Banks closed and millions of people became jobless and homeless when the markets collapsed that was the most stressing collapsed in history many businesses borrowed money to try to keep their business open but wasnt gone be able to pay it back so the businesses ended up getting shut down because everyone was building up on credit. The goal was to protect american farmers but it backfired farmers were not able to sale their goods or anything so farmers couldnt even keep there farms going or produce goods. 659 banks were closed in 1969 only a handful of wealthy people lasted through the collapse but not for long.
Where the homeless people was staying when the great depression was going on because people had nowhere to stay because everyone lost all their money and couldnt live in a house because they couldnt pay no bills in these shackhomes it was horrible people were not safe but they had to maintain because they had no where else to live !
The industry is shedding bad loans the banks money really aint right but there trying to maintain , the banks are going through a struggle right now. and it has been going on for a couple of years now from 2008- till now !
This was a world wide business slump , everything was going down hill banks , business , people wasnt getting enough income to even purchsse anything like farmers how are they going to keep a farm open and dont have enough money to buy the stuff to keep the farm going.
The consequences of bank distress for the economy during the Depression remain an area of unresolved controversy. Since John M. Keynes (1931) and Irving Fisher (1933), mac- roeconomists have argued that bank distress magnified the extent of the economic decline during the Depression. As the intermediaries controlling money and credit, banks were in a special position to transmit their distress to other sectors. But the mechanism through which banking distress mattered for the economy has been hotly contested.
Milton Friedman and Anna J. Schwartz (1963) saw the contraction in the money multi- plier— driven, in their view, by panicked depos- itors’ withdrawals of deposits—as the primary mechanism through which banking distress af- fected the real economy. They described the mechanism transmitting banking distress to the real sector as operating at the national level through changes in the aggregate supply of money and interest rates. Bank distress reduced the money supply available to the public either through the closure of banks and the consequent freezing of bank deposits, or the withdrawals of deposits by depositors that feared bank failure.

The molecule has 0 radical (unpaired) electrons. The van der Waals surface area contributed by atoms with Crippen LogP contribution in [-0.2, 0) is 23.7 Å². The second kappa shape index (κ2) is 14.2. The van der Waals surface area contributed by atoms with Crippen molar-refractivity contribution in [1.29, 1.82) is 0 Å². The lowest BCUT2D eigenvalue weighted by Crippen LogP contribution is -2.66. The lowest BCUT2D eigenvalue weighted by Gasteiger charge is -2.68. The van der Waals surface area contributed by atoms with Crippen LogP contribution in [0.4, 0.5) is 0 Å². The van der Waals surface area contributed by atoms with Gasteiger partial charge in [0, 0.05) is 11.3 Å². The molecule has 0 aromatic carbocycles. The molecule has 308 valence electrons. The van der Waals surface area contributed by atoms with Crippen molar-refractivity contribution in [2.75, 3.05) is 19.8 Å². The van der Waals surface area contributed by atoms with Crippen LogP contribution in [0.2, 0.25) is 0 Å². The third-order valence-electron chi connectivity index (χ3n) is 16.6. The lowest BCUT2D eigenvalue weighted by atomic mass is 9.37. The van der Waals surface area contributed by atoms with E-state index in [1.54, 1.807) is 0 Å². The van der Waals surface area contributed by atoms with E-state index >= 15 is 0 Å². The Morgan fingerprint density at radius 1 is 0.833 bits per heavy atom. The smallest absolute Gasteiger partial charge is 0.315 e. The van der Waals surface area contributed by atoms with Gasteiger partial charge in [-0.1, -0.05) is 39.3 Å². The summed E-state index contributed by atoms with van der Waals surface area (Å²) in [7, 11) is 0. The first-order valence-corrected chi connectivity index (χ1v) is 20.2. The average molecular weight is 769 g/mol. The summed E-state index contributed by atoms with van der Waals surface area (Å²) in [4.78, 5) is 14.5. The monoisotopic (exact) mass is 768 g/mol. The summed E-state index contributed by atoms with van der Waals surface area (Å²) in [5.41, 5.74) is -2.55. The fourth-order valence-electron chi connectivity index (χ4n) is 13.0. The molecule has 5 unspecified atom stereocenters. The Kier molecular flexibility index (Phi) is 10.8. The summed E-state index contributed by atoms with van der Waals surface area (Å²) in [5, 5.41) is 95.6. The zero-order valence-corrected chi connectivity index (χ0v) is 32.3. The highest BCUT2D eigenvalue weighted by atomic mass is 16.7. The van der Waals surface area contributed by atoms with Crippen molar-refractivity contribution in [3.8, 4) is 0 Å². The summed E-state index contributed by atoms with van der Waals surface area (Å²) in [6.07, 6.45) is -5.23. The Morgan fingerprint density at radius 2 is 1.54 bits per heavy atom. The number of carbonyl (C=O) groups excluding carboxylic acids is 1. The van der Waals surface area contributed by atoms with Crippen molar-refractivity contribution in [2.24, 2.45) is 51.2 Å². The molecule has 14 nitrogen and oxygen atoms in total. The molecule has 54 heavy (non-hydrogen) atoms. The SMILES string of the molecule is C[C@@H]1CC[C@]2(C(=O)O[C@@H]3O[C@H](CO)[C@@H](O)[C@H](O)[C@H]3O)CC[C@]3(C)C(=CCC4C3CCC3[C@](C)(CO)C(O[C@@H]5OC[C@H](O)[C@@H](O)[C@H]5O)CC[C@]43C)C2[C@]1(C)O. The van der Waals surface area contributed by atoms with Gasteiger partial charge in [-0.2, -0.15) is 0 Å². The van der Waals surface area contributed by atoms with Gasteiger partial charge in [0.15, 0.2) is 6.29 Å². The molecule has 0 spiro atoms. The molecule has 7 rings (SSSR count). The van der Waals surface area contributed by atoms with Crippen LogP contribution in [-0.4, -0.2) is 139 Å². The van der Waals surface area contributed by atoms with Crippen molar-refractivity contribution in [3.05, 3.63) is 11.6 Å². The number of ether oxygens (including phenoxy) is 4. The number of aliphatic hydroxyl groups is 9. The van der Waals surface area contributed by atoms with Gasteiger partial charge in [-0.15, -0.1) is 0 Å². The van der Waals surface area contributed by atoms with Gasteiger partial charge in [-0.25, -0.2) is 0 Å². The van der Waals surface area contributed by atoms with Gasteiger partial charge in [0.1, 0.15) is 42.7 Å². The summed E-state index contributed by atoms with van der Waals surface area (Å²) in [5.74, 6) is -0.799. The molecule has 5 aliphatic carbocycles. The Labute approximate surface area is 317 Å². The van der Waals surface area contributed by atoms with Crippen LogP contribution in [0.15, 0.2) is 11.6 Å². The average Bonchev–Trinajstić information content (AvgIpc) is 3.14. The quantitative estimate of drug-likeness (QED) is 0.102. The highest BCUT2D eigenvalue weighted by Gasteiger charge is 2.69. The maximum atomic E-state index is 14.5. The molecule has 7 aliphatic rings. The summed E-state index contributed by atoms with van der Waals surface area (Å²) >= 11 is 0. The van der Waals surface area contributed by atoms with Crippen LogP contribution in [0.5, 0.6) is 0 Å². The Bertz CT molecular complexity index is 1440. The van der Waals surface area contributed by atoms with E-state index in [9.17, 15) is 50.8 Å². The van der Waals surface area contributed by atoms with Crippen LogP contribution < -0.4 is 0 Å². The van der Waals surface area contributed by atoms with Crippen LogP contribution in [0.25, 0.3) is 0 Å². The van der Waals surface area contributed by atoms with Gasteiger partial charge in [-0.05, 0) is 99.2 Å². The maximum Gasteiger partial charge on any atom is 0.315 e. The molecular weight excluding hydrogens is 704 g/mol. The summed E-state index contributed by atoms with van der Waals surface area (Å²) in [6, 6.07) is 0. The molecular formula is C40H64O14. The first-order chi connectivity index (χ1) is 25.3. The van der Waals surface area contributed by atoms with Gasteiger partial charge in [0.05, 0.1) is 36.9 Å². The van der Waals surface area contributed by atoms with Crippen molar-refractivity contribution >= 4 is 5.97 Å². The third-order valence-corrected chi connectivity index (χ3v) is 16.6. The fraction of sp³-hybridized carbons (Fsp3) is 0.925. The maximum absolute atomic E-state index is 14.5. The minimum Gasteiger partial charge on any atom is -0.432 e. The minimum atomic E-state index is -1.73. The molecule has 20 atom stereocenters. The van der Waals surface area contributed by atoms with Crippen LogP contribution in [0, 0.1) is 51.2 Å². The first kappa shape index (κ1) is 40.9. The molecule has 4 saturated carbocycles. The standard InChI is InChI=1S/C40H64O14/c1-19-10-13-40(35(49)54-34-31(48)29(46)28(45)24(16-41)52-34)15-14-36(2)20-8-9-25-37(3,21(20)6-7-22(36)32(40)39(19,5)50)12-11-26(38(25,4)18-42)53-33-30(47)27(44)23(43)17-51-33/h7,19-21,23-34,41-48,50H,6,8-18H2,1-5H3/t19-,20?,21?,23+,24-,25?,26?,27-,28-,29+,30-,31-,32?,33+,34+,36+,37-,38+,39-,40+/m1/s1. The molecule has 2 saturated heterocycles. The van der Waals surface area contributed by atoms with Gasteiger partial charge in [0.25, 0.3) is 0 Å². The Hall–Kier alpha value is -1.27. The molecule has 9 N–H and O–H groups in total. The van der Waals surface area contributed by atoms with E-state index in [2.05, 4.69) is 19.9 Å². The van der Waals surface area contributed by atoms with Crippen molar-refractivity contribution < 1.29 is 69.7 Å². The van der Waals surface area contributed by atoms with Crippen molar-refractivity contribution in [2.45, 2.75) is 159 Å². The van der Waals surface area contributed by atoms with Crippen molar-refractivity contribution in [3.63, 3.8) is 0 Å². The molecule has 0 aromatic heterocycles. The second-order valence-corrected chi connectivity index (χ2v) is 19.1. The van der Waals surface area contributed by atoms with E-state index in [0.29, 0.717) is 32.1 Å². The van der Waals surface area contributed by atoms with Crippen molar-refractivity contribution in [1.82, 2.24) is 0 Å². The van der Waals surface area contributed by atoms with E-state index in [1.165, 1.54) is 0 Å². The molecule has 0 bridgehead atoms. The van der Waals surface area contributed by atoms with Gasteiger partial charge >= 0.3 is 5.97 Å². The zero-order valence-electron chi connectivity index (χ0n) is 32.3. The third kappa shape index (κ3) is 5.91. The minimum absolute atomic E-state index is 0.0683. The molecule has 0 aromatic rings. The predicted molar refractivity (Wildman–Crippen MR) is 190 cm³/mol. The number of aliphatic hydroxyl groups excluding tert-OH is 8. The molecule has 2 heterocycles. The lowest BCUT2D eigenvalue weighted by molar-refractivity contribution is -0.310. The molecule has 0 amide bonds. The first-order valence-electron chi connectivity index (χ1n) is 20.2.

Ben S. Bernanke (1983), building on Fisher (1933), emphasized the transmission of mone- tary shocks via their effects on the balance sheets of borrowers and on the supply of credit by banks. Borrowers’ balance sheets were wors- ened by debt deflation as the result of fixed.
Letter from when the great depression was going on. when the great depression was going on people couldnt not control what was going on in the systems at all not even the people that wereworking at the banks they were just as lost as everyone else and nobody knew what to do so thats when people start to panic and when everyone started to panic things start to get worse and thats when braws started mobs were at banking doors trying to get there money but the money was already gone nobody could change that and thats when everything started to go downhill.
In the 1920s nebraska had 1.3 million people and there was only one bank for 1000 people in each town the banks were struggling trying to loan out money to the farmers and a couple businesses. Farmers had less and less money to spend and thats when banks started to fail when the farmers didnt have enough money to spend in the town banks were failing at alarming rates.
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